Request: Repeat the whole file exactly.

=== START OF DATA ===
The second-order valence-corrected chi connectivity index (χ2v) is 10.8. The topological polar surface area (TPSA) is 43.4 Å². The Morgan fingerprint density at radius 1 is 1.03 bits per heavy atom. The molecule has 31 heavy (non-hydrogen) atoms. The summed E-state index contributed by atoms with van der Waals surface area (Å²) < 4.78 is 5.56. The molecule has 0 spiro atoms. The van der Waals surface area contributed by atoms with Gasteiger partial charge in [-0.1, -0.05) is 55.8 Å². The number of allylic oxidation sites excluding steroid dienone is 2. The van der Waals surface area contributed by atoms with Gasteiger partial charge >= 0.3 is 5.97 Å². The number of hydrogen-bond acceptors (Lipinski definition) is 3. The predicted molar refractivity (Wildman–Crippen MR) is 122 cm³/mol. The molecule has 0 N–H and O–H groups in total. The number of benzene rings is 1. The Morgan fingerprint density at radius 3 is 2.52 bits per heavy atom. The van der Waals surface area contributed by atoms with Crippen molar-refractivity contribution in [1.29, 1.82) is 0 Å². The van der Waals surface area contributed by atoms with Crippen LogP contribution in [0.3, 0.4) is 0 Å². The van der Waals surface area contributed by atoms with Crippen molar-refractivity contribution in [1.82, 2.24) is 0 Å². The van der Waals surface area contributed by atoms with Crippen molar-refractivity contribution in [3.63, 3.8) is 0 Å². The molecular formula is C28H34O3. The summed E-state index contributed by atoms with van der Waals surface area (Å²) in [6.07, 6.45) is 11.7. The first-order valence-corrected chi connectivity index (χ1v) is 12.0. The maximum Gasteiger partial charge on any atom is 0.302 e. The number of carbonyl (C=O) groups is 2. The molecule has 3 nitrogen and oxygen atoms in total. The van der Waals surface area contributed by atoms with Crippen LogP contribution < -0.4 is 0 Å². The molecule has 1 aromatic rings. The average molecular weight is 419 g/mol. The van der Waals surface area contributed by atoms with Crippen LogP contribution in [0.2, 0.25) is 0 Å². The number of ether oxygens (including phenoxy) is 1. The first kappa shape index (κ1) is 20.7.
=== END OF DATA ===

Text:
The second-order valence-corrected chi connectivity index (χ2v) is 10.8. The topological polar surface area (TPSA) is 43.4 Å². The Morgan fingerprint density at radius 1 is 1.03 bits per heavy atom. The molecule has 31 heavy (non-hydrogen) atoms. The summed E-state index contributed by atoms with van der Waals surface area (Å²) < 4.78 is 5.56. The molecule has 0 spiro atoms. The van der Waals surface area contributed by atoms with Gasteiger partial charge in [-0.1, -0.05) is 55.8 Å². The number of allylic oxidation sites excluding steroid dienone is 2. The van der Waals surface area contributed by atoms with Gasteiger partial charge >= 0.3 is 5.97 Å². The number of hydrogen-bond acceptors (Lipinski definition) is 3. The predicted molar refractivity (Wildman–Crippen MR) is 122 cm³/mol. The molecule has 0 N–H and O–H groups in total. The number of benzene rings is 1. The Morgan fingerprint density at radius 3 is 2.52 bits per heavy atom. The van der Waals surface area contributed by atoms with Crippen molar-refractivity contribution in [1.29, 1.82) is 0 Å². The van der Waals surface area contributed by atoms with Crippen LogP contribution in [0.3, 0.4) is 0 Å². The van der Waals surface area contributed by atoms with Crippen molar-refractivity contribution in [1.82, 2.24) is 0 Å². The van der Waals surface area contributed by atoms with Crippen molar-refractivity contribution in [3.63, 3.8) is 0 Å². The molecular formula is C28H34O3. The summed E-state index contributed by atoms with van der Waals surface area (Å²) in [6.07, 6.45) is 11.7. The first-order valence-corrected chi connectivity index (χ1v) is 12.0. The maximum Gasteiger partial charge on any atom is 0.302 e. The number of carbonyl (C=O) groups is 2. The molecule has 3 nitrogen and oxygen atoms in total. The van der Waals surface area contributed by atoms with Crippen LogP contribution < -0.4 is 0 Å². The molecule has 1 aromatic rings. The average molecular weight is 419 g/mol. The van der Waals surface area contributed by atoms with Crippen LogP contribution in [0.2, 0.25) is 0 Å². The number of ether oxygens (including phenoxy) is 1. The first kappa shape index (κ1) is 20.7.